Although studies indicate the assumption of one single European market, other research emphasises European countries have distinct market identities. Meanwhile, as individual countries begin to have a more widespread understanding of culture, global culture still remains unshared between countries. Consumption Culture in Europe: Insight into the Beverage Industry brings the most relevant theories about culture and European market segmentation as well as providing updated data for the evaluation and analyses of the European consumption patterns in the beverage market. This comprehensive collection is an essential tool for policy-makers and those interested in end-markets and consumer affairs.|Although studies indicate the assumption of one single European market, other research emphasises European countries have distinct market identities. Meanwhile, as individual countries begin to have a more widespread understanding of culture, global culture still remains unshared between countries. Consumption Culture in Europe: Insight into the Beverage Industry brings the most relevant theories about culture and European market segmentation as well as providing updated data for the evaluation and analyses of the European consumption patterns in the beverage market. This comprehensive collection is an essential tool for policy-makers and those interested in end-markets and consumer affairs.
A critique of the lifestyles of today's ultra rich bolstered by old-fashioned muckraking, Crass Struggle provides a sharp, original, and often humorous commentary on "the bad side of the good life, the underbelly of the potbelly." Taking the reader inside today's luxury trades, R.T. Naylor visits gold mines spewing arsenic and diamond fields spreading human misery, knocks on the doors of purveyors of luxury seafood as the oceans empty, samples wares of merchants offering top-vintage wines (or at least top-vintage labels), calls on companies running trophy-hunting expeditions and dealers in exotic pets high on endangered lists, and much more. What stands out is that so many high-priced items glitter on the outside, but have more than a spot of rot at the core. Through a series of outrageous but all too true stories, Crass Struggle reveals the appalling consequences of consumerism run amok and its links to repetitive financial swindles and the alarming degradation of the biophysical environment.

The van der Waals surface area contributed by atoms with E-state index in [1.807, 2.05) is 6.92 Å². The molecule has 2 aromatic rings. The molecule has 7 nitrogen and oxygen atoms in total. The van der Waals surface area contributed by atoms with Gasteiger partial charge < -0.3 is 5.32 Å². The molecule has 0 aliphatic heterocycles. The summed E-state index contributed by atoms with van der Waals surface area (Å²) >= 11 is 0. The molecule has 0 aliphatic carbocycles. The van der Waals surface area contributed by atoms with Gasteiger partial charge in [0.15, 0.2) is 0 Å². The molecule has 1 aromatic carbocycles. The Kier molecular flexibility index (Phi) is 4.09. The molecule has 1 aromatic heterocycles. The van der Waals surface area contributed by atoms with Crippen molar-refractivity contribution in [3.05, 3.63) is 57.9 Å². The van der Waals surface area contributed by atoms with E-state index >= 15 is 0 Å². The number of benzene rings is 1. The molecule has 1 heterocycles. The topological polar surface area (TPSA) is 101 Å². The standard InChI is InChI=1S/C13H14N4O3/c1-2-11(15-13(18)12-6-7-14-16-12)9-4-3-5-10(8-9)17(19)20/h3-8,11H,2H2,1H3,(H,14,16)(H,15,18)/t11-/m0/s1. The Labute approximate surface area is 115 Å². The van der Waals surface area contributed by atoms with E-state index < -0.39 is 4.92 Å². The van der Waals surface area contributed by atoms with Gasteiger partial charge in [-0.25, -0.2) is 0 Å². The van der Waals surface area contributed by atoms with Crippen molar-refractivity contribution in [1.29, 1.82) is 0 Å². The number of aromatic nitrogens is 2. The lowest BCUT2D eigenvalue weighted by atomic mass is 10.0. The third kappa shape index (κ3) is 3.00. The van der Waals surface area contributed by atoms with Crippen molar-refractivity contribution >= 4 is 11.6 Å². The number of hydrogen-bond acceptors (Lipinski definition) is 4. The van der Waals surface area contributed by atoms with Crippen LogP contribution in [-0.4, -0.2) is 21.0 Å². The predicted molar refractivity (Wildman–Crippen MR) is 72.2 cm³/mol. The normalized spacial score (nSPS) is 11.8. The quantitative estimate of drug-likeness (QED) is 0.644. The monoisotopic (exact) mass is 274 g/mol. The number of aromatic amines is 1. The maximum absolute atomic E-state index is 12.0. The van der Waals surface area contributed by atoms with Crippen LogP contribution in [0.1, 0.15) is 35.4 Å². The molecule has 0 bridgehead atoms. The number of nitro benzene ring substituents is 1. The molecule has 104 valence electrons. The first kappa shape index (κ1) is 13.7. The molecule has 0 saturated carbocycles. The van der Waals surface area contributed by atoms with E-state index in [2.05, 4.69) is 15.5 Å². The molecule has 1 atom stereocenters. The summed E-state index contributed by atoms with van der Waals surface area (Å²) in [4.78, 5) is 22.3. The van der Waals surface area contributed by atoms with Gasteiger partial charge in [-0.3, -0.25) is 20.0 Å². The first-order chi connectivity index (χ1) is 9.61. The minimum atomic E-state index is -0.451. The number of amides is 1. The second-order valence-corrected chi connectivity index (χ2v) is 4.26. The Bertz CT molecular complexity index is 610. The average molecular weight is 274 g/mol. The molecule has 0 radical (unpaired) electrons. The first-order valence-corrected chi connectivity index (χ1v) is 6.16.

First published in 2005, Economics and Social Interaction is a fresh attempt to overcome the traditional inability of economics to deal with interpersonal phenomena that occur within the sphere of markets and productive organizations. It makes use of traditional economic concepts for understanding interpersonal events, while venturing beyond those concepts to give a better account of personalised interactions. In contrast to other books, Economics and Social Interaction offers the reader a rigorous effort at extending economic analysis to a difficult field in a consistent manner, sensitive to insights from other behavioural and social sciences. This collection represents an important contribution to a growing research agenda in the social sciences.